And then, you, as the enterprise IT Admin, basically, became responsible for the manual operations of every application that your IT team took on as an application. You would have pager duty for who's going to be, you know, managing the ERP instance for these hours, right?
If something goes wrong, you need to get into the datacenter, and boot up the new machine. The software wasn't delivered as HA, it wasn't delivered as zero down-time. This is fairly primitive manual operation of software, where you, as the IT guy was, you were SSH-ing these machines, changing configuration files.
We call them "artisanally crafted" servers, that only one person the team knew how to manage and maintain.
That created just this nightmare of managing applications, and it really made it so that enterprise software was only available to the largest companies. Some big bank that could afford the operational overhead of employing round-the-clock, follow-the-sun type support, for all these applications.
It drastically limited, one, the number of buyers that could actually use the software. Two, because the market was small, that meant there were fewer vendors. And then three, it was just a big pain in the butt to actually manage.
Joe: The other interesting thing, maybe, and this comes from my background in previous lifetimes, actually building those solutions, closer to 20 years ago than I'd probably like to admit. From the vendor side, there used to be this common wisdom that you could only make money selling software at like $50 a license, like shareware, desktop software back in the day, or seven figure deals.
Joe: And that selling software for $10,000 a year, or $50,000 a year, or numbers that today sound pretty good for a lot of companies, was a death sentence. That's primarily because you couldn't afford to sell software that cheaply, because on the vendor side you actually had to provide all the support, provide all the post-sales, professional services, everything required to actually get those solutions up and running.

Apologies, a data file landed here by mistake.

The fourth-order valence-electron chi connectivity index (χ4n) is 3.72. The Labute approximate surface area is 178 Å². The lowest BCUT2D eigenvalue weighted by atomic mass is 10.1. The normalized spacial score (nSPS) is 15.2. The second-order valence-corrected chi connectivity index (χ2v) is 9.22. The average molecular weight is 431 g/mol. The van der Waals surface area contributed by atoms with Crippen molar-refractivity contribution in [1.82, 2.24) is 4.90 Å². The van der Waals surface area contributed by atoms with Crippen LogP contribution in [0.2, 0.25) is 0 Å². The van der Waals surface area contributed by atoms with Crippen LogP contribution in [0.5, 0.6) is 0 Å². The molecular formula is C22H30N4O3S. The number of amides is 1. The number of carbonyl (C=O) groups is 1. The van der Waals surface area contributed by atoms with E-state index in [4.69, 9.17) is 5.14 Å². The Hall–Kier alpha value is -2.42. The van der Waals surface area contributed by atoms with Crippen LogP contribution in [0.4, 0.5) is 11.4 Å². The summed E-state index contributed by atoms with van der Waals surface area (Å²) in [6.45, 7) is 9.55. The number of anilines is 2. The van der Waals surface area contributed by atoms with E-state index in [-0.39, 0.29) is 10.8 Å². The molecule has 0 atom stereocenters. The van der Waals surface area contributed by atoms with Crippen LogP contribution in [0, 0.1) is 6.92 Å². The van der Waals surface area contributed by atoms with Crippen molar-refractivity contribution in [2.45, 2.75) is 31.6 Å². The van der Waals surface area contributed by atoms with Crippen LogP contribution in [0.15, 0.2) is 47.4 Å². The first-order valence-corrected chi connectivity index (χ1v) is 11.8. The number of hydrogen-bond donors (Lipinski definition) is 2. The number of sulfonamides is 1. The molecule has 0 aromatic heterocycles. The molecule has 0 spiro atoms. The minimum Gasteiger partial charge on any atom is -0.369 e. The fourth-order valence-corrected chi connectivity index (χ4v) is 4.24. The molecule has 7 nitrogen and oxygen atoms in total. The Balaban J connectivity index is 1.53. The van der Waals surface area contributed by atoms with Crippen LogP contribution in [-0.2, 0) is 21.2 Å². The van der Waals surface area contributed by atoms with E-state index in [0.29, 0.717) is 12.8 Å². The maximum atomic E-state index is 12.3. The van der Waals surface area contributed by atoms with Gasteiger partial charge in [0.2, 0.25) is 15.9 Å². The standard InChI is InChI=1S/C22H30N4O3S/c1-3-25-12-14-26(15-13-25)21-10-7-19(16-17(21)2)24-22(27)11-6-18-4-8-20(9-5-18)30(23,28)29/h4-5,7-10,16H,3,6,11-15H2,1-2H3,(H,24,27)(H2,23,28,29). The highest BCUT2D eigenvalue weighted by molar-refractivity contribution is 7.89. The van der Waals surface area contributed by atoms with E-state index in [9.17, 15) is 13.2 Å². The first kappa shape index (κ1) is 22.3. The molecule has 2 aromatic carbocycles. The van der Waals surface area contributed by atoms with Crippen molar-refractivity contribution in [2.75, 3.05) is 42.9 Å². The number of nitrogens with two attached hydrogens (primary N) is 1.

And then, let alone the cost of upgrades, and getting those down. I think SaaS has not only liberated the IT admins from that, but also, in many vendors eyes themselves, right? Historically, at least.
Grant: Yeah, sure. Salesforce really changed the game when they introduced the SaaS model, right? And they called it "on-demand" at that point. I think if you actually go back, and you read Benioff's book, you hear a lot of these reasons for why they actually decided to introduce software this way.
It was massively successful, right? They had incredible adoption. I really think the key innovation was centralizing the operation of the application into one team that knew how to operate it, knew how to operate it at scale, make it available as a website.
You saw what's happened in the last 20 years, where that model just makes it so much easier for any customer, end customer to adopt it. So it lowers the overall barrier to entry, and to start to use the software, and that creates more demand.
It's really a self-fulfilling prophecy, in terms of who ends up adopting these different technologies, because now you can start to deliver a SaaS solution for, basically, any esoteric problem that's out there. Huge advantages for the market. But the challenge that you see, is that, over that time, you've gone from having 10 SaaS vendors, to the average--
Joe: You mean across the industry, 10 SaaS vendors?
Grant: Yeah, across the industry SaaS vendors. Or even at a specific company, you might have been consuming 10 SaaS products 15 years ago. And now, the average enterprise, like Netskope, the recent numbers, about 1,053 different vendors at most, you know, the average enterprise has.
Joe: So each enterprise company is using, in some form or another, just over 1,000 SaaS applications?
Grant: Yeah, on average. A lot of that's shadow IT stuff, that like a marketing admin has just, you know, signed up, or introducing--
Joe: My finance department loves that, by the way.
Grant: Yeah, exactly. All that expense, those expenses that you see on someone's credit card, that they just--
Joe: When we were acquired, yeah, the finance team, I remember looking at our-- and they were like, "Oh, what SaaS applications are you using?" And we said, "Oh, let me pull up a spreadsheet, it only has a couple hundred lines in it." You know, we were using an average of, I think, five or six SaaS applications per employee.
Grant: Yeah, that's amazing.